November 9, 1877
|Died||June 4, 1957 (aged 79)|
|Known for||Painting, graphic arts|
|Movement||Neue Sachlichkeit, Naïve art|
Adolf Dietrich was born to poor farmers in the canton of Thurgau as the youngest of seven children. Upon discovering his exceptional graphical talents, his schoolteacher suggested that he become a lithographer. His parents, however, refused: their youngest son was needed as a farmhand.
Dietrich would remain in the house of his parents, as a bachelor, for the rest of his life. Because the small farm provided little income, he had to work as a home worker and as a day labourer in a local textile mill as well as in the woods. Only on Sundays was he free to engage in drawing and painting. His first sketchbook dates to 1896, his first paintings to 1900. He created his works without any training or examples; but he did heed the advice of passing landscape painters to trust in his powers of observation.
For years, Dietrich tried without success to have his works shown in public. After his works were first shown in Konstanz in 1913, he received some recognition in Germany, where he was associated with the Neue Sachlichkeit movement and called the "German Rousseau". In 1924, Dietrich was able to cease his home work thanks to the still meager income provided by the sale of his works in Germany.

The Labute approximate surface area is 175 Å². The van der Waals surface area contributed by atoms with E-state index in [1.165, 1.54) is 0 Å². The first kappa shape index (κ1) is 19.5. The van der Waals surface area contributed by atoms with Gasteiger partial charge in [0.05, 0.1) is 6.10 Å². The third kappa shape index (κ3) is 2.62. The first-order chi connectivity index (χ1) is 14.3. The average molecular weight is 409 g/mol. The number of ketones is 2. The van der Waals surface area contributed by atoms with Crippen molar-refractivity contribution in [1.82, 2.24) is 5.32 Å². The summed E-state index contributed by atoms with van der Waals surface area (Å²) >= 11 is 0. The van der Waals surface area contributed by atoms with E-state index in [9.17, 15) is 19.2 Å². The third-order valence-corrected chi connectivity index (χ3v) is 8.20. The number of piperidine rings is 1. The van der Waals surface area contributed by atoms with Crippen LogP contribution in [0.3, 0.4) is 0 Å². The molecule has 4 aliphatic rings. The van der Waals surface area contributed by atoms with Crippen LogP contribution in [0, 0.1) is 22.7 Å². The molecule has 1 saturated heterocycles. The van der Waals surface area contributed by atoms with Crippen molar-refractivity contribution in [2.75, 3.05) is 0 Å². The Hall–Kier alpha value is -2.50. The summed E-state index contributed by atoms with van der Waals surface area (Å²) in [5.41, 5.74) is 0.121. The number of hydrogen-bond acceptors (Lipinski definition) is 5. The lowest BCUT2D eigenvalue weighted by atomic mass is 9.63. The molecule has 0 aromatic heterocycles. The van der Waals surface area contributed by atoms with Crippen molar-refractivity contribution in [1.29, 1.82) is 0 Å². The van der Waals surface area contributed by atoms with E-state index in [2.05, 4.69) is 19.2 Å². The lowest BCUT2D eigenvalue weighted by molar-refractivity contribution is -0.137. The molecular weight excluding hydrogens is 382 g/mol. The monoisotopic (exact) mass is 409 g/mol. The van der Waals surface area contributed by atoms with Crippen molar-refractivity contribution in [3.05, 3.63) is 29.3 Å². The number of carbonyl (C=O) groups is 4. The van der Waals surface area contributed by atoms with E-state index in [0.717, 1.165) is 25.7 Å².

The income from Germany ceased with the Nazi Machtergreifung in 1933 and the flight of his Jewish art dealer, Herbert Tannenbaum. However, Swiss museums and galleries were now slowly growing interested in Dietrich, and his international breakthrough came in 1937–38, when the exposition Les maîtres populaires de la réalité in Paris, Zürich und New York City fêted him as the principal representative of naïve art.
Dietrich retained his modest lifestyle in the face of sudden fame and demand for his works. He was, however, industrious in marketing the output of the "master painter of Berlingen", as he now called himself. At times, he used (upon his clients' wishes) cardboard templates for the serial reproduction of particularly popular motives. Only Dietrich's few late works prior to his death in 1957 indicated any stylistic development.
The motives of Dietrich's works are limited to his immediate surroundings in Berlingen, and include rural landscapes, animals, people and still lifes. He created all of his works at home in his room, using pencil sketches, self-made photographs, stuffed animals and books as models. Drawing on his powers of observation, Dietrich imbued his still lifes and animal paintings with a strong sense of materiality and executed them with what was for an untrained painter an exceptional precision. His images of people and scenes of the imagination, on the other hand, appear comparatively plain or even awkward.
The artistic merits of Dietrich's works are found in his strong intuitive sense of colour, which intensifies the impact of his brightly coloured works, and in his outstanding power of observation, which allowed him to combine precision with great attentiveness of his subjects.